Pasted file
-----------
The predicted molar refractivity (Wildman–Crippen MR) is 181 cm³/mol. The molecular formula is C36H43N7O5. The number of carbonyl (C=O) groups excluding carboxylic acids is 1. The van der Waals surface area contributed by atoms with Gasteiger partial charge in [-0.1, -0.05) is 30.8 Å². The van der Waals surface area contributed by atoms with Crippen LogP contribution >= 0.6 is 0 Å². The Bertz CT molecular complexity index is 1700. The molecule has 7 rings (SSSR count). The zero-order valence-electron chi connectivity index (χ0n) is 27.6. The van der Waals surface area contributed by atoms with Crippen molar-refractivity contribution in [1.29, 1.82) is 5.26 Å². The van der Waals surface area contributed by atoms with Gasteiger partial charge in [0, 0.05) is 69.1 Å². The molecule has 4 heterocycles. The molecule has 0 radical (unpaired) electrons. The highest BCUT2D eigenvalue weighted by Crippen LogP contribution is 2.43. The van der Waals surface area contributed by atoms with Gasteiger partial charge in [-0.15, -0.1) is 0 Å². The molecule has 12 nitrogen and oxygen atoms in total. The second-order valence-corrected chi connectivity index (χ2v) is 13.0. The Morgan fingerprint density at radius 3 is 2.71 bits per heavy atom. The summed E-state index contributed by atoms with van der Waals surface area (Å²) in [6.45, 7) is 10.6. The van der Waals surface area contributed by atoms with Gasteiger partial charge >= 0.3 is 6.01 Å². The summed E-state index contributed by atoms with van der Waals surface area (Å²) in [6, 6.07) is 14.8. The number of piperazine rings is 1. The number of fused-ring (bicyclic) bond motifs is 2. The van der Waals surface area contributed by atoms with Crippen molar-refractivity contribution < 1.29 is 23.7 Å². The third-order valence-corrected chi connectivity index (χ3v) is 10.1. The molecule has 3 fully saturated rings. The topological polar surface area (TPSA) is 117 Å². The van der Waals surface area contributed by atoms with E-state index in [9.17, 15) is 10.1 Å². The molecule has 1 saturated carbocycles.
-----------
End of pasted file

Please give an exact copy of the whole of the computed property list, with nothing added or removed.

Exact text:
The predicted molar refractivity (Wildman–Crippen MR) is 181 cm³/mol. The molecular formula is C36H43N7O5. The number of carbonyl (C=O) groups excluding carboxylic acids is 1. The van der Waals surface area contributed by atoms with Gasteiger partial charge in [-0.1, -0.05) is 30.8 Å². The van der Waals surface area contributed by atoms with Crippen LogP contribution >= 0.6 is 0 Å². The Bertz CT molecular complexity index is 1700. The molecule has 7 rings (SSSR count). The zero-order valence-electron chi connectivity index (χ0n) is 27.6. The van der Waals surface area contributed by atoms with Crippen molar-refractivity contribution in [1.29, 1.82) is 5.26 Å². The van der Waals surface area contributed by atoms with Gasteiger partial charge in [0, 0.05) is 69.1 Å². The molecule has 4 heterocycles. The molecule has 0 radical (unpaired) electrons. The highest BCUT2D eigenvalue weighted by Crippen LogP contribution is 2.43. The van der Waals surface area contributed by atoms with Gasteiger partial charge in [-0.15, -0.1) is 0 Å². The molecule has 12 nitrogen and oxygen atoms in total. The second-order valence-corrected chi connectivity index (χ2v) is 13.0. The Morgan fingerprint density at radius 3 is 2.71 bits per heavy atom. The summed E-state index contributed by atoms with van der Waals surface area (Å²) in [6.45, 7) is 10.6. The van der Waals surface area contributed by atoms with Gasteiger partial charge >= 0.3 is 6.01 Å². The summed E-state index contributed by atoms with van der Waals surface area (Å²) in [6, 6.07) is 14.8. The number of piperazine rings is 1. The number of fused-ring (bicyclic) bond motifs is 2. The van der Waals surface area contributed by atoms with Crippen molar-refractivity contribution < 1.29 is 23.7 Å². The third-order valence-corrected chi connectivity index (χ3v) is 10.1. The molecule has 3 fully saturated rings. The topological polar surface area (TPSA) is 117 Å². The van der Waals surface area contributed by atoms with E-state index in [9.17, 15) is 10.1 Å². The molecule has 1 saturated carbocycles.